* DevB modifies the printf() statement.
        - Something frivolous that should be removed later.
        - Do not commit right away, switch to DevA
* DevA adds a new line of code.
* DevB `svn commit`s her changes before DevA.
* DevA attempts to `svn commit` but the command fails.
        - Working copy is out of date and SVN will not allow you to override
          with an old version.
        - Error message == ""
        - DevA needs to run an `svn update` command to merge in the new changes
          to his working copy.
* Since the changes do not "conflict" with each other the merge is successful.
* As DevA, inspect the log and the diff of what was changed between revisions
        - `svn diff -r2:3` -> What changed in r2 -> r3 (new code added)
        - `svn diff -r3:2` -> What changed in r3 -> r2 (new code removed)
        - The reverse diff will roll back the changes!
* `svn diff` without arguments shows local changes in the working copy.
        - ie) The new line DevA added and tried to commit.


* DevA doesn't like DevB's changes and wants to roll back. A choice to be made:
        - Commit your local working copies changes, then roll back.
        - roll back and then commit all of the changes.
* I suggest you commit your working copies changes first, then roll back.
        - This way your changes which may have nothing to do with the roll back
          code are in a separate revision. They are not tied together if
          DevB decides to roll forward his changes again!
* DevA does `svn commit` to save their local modifications to the repository.
* DevA does a `svn merge -r3:2 ./foo.c`
        - Now inspect and test the code to see if it is "correct".
        - Not trivial for large projects.
        - You should see DevB's changes reverted back to the original
          revision in r2 along with the line added by yourself in r4.
* These changes are only in DevA's working copy. If he is not happy with
  the changes he can update the file manually, or `svn revert` to the
  previous version (stored locally) but equal to the file stored on the
  repository server.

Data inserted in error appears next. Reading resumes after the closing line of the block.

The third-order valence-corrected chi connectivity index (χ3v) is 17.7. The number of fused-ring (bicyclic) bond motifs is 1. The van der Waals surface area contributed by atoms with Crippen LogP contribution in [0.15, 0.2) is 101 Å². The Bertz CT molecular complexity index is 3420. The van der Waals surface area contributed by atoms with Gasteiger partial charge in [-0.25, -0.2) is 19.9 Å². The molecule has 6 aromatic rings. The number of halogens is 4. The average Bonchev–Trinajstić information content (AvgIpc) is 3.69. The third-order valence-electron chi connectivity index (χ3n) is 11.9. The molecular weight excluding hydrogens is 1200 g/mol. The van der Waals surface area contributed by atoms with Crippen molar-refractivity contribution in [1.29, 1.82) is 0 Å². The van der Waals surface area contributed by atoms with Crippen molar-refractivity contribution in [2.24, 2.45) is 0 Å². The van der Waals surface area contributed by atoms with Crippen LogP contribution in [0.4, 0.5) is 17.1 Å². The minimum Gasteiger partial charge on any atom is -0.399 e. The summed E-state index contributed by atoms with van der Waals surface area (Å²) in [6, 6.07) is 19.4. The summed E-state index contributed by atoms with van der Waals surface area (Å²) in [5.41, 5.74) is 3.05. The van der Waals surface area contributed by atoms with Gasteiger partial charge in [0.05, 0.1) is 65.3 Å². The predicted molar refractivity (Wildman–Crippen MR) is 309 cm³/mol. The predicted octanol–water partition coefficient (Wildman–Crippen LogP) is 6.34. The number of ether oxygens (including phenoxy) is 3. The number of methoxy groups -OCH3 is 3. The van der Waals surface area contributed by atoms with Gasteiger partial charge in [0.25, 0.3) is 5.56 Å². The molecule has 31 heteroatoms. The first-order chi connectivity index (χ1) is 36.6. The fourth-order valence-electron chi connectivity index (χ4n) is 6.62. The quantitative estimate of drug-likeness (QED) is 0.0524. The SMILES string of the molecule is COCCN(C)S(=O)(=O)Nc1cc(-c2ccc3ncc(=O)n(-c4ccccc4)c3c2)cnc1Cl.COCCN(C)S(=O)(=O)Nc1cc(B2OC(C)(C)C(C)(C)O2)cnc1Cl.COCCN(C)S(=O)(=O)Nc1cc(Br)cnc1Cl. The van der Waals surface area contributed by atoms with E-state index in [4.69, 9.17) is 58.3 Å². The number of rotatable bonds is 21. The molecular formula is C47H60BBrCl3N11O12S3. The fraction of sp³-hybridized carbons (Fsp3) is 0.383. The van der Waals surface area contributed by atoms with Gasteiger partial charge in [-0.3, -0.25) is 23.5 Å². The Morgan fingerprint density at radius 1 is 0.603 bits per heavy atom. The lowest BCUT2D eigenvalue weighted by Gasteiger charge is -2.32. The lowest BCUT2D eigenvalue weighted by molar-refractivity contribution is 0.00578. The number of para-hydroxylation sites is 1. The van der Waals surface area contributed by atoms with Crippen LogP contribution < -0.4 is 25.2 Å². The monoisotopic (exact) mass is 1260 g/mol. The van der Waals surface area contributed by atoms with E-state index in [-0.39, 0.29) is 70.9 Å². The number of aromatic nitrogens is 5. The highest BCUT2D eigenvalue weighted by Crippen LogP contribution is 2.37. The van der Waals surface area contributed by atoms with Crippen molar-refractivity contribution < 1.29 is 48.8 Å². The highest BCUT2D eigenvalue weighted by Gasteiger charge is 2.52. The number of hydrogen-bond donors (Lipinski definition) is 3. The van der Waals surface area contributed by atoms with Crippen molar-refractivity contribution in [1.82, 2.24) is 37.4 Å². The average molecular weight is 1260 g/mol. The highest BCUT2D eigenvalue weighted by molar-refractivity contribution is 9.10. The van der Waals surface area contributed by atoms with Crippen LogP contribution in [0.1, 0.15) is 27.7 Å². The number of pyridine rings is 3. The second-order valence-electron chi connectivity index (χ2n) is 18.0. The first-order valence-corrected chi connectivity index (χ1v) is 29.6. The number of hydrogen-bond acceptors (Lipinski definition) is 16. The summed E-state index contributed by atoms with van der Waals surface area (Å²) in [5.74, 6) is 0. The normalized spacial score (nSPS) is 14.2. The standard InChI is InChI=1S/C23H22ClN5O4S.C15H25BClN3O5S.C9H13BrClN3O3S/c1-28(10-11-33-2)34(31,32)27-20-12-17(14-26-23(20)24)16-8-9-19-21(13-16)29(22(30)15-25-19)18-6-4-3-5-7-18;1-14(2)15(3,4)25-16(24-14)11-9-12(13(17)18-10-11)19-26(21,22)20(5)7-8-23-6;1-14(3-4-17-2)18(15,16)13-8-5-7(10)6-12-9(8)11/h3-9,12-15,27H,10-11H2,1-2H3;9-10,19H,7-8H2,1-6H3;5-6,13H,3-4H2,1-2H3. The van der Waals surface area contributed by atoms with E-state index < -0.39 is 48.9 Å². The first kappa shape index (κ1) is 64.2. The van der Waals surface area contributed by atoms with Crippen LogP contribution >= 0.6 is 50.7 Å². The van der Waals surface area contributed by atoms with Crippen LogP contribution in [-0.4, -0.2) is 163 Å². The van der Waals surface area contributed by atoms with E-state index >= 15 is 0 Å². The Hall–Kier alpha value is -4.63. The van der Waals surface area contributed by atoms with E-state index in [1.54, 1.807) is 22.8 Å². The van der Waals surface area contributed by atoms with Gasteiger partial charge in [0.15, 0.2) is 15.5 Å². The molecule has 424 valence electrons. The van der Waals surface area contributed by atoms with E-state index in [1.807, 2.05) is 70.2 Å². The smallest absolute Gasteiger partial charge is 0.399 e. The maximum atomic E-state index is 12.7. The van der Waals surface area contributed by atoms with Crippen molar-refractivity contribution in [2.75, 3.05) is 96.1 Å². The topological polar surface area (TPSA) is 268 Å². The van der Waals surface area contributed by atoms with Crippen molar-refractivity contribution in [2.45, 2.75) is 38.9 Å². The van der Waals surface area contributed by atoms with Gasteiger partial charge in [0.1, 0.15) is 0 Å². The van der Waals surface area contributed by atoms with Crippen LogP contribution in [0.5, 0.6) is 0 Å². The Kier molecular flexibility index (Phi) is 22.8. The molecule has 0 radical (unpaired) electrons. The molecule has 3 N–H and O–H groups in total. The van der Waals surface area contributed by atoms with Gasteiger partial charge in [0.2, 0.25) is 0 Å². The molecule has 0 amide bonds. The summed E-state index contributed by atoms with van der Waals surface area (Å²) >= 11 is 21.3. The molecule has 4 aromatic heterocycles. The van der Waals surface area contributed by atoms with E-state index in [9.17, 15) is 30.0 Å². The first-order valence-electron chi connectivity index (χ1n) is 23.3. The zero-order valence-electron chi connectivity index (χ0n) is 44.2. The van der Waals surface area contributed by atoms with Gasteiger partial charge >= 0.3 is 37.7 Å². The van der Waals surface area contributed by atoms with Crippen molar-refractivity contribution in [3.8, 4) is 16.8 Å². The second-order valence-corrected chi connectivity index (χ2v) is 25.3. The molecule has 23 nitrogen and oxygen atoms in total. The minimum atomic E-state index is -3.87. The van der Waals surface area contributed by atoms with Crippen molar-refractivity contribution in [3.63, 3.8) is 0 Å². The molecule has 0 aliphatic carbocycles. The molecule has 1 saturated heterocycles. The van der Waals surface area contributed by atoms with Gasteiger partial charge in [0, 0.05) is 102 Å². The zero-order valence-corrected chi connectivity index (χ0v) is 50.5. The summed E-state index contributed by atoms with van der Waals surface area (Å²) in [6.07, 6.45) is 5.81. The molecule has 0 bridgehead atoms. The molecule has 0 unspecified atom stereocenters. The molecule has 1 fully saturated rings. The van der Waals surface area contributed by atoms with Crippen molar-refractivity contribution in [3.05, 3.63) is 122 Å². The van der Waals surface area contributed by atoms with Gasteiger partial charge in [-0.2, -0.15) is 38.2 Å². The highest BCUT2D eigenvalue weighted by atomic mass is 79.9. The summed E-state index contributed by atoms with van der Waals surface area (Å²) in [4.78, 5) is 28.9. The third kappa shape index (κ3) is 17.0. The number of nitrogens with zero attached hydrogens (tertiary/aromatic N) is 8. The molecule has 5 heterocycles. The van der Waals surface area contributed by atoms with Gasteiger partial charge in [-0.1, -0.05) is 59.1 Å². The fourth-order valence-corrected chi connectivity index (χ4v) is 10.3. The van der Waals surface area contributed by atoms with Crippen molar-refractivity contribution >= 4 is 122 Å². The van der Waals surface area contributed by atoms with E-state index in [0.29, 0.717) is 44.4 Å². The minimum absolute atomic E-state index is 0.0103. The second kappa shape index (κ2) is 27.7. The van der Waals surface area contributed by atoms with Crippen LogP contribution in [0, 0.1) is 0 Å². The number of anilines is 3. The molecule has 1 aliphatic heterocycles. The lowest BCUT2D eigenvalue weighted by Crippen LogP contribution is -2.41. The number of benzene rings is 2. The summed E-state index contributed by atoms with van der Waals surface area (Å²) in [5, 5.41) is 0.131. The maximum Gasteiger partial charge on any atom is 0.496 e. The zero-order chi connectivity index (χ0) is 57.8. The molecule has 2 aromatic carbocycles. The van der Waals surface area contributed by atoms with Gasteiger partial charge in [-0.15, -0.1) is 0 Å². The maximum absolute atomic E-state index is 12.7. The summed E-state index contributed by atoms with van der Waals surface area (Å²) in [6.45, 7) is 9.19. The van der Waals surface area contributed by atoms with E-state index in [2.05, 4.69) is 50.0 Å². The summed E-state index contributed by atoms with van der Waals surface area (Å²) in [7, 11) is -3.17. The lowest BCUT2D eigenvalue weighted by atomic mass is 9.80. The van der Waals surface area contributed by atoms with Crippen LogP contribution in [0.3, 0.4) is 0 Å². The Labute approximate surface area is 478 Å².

- Do not run `svn revert` if you have local changes in the working
          copy. You will _LOSE_ those local changes.
        - This is why we committed our changes first.
* DevA is happy with the merge and decides to `svn commit` the changes to
  roll back DevB's changes in revision 3.
        - When rolling back a change, or merging a change set between branches
          always be descriptive about what it is you are doing an include
          revision numbers!


* DevB decides to add some keywords to the source file which are expanded
  on checkout to fill in the values.
        - Add the keywords to the file:
 * $LastChangedDate$
 * $LastChangedRevision$
 * $LastChangedBy$
 * $HeadURL$

        - Now set the properties on the file using this command.
  `svn propset svn:keywords "LastChangedDate LastChangedRevision LastChangedBy HeadURL" foo.c`
* `svn status` shows two M's. One is for a modified file, the other is
  for modified properties.
* Commit both the properties and the changes to the file to store these
  changes on the server for all to see!


put stuff here.... Need to come up with some good "use cases".

Explain that the users need to be knowledgeable about branching
and merging. Otherwise simply work on the trunk unless it is
very disruptive.

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The latest updates are in the subversion self hosted repository found at:

The latest revision of the SVN repository as of my writing this file on
Tue Dec 28 12:16:26 EST 2004 is r12507

Chapter 5 was updated 3 days ago to warn against modifying transactions
in a hook script.

Received on Tue Dec 28 19:02:55 2004